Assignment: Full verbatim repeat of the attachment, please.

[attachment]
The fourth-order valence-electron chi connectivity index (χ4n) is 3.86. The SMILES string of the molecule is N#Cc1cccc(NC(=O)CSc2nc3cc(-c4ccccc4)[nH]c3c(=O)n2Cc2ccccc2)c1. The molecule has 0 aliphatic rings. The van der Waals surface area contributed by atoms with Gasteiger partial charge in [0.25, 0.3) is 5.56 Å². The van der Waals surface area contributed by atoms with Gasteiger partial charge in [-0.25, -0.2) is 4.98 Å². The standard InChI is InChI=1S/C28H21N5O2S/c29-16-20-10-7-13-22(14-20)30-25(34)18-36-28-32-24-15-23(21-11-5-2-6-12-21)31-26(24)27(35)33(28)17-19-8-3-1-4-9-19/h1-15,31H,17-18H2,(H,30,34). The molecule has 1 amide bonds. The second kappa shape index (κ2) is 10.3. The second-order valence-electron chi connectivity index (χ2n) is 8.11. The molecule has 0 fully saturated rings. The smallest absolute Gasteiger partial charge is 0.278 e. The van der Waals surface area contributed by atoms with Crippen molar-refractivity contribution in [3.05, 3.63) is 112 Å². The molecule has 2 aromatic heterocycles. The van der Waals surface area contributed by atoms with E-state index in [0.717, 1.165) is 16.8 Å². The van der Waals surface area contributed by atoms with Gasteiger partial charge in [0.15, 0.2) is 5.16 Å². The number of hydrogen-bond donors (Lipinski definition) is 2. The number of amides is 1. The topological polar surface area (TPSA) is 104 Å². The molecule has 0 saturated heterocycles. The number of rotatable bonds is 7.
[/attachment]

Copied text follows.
The fourth-order valence-electron chi connectivity index (χ4n) is 3.86. The SMILES string of the molecule is N#Cc1cccc(NC(=O)CSc2nc3cc(-c4ccccc4)[nH]c3c(=O)n2Cc2ccccc2)c1. The molecule has 0 aliphatic rings. The van der Waals surface area contributed by atoms with Gasteiger partial charge in [0.25, 0.3) is 5.56 Å². The van der Waals surface area contributed by atoms with Gasteiger partial charge in [-0.25, -0.2) is 4.98 Å². The standard InChI is InChI=1S/C28H21N5O2S/c29-16-20-10-7-13-22(14-20)30-25(34)18-36-28-32-24-15-23(21-11-5-2-6-12-21)31-26(24)27(35)33(28)17-19-8-3-1-4-9-19/h1-15,31H,17-18H2,(H,30,34). The molecule has 1 amide bonds. The second kappa shape index (κ2) is 10.3. The second-order valence-electron chi connectivity index (χ2n) is 8.11. The molecule has 0 fully saturated rings. The smallest absolute Gasteiger partial charge is 0.278 e. The van der Waals surface area contributed by atoms with Crippen molar-refractivity contribution in [3.05, 3.63) is 112 Å². The molecule has 2 aromatic heterocycles. The van der Waals surface area contributed by atoms with E-state index in [0.717, 1.165) is 16.8 Å². The van der Waals surface area contributed by atoms with Gasteiger partial charge in [0.15, 0.2) is 5.16 Å². The number of hydrogen-bond donors (Lipinski definition) is 2. The number of amides is 1. The topological polar surface area (TPSA) is 104 Å². The molecule has 0 saturated heterocycles. The number of rotatable bonds is 7.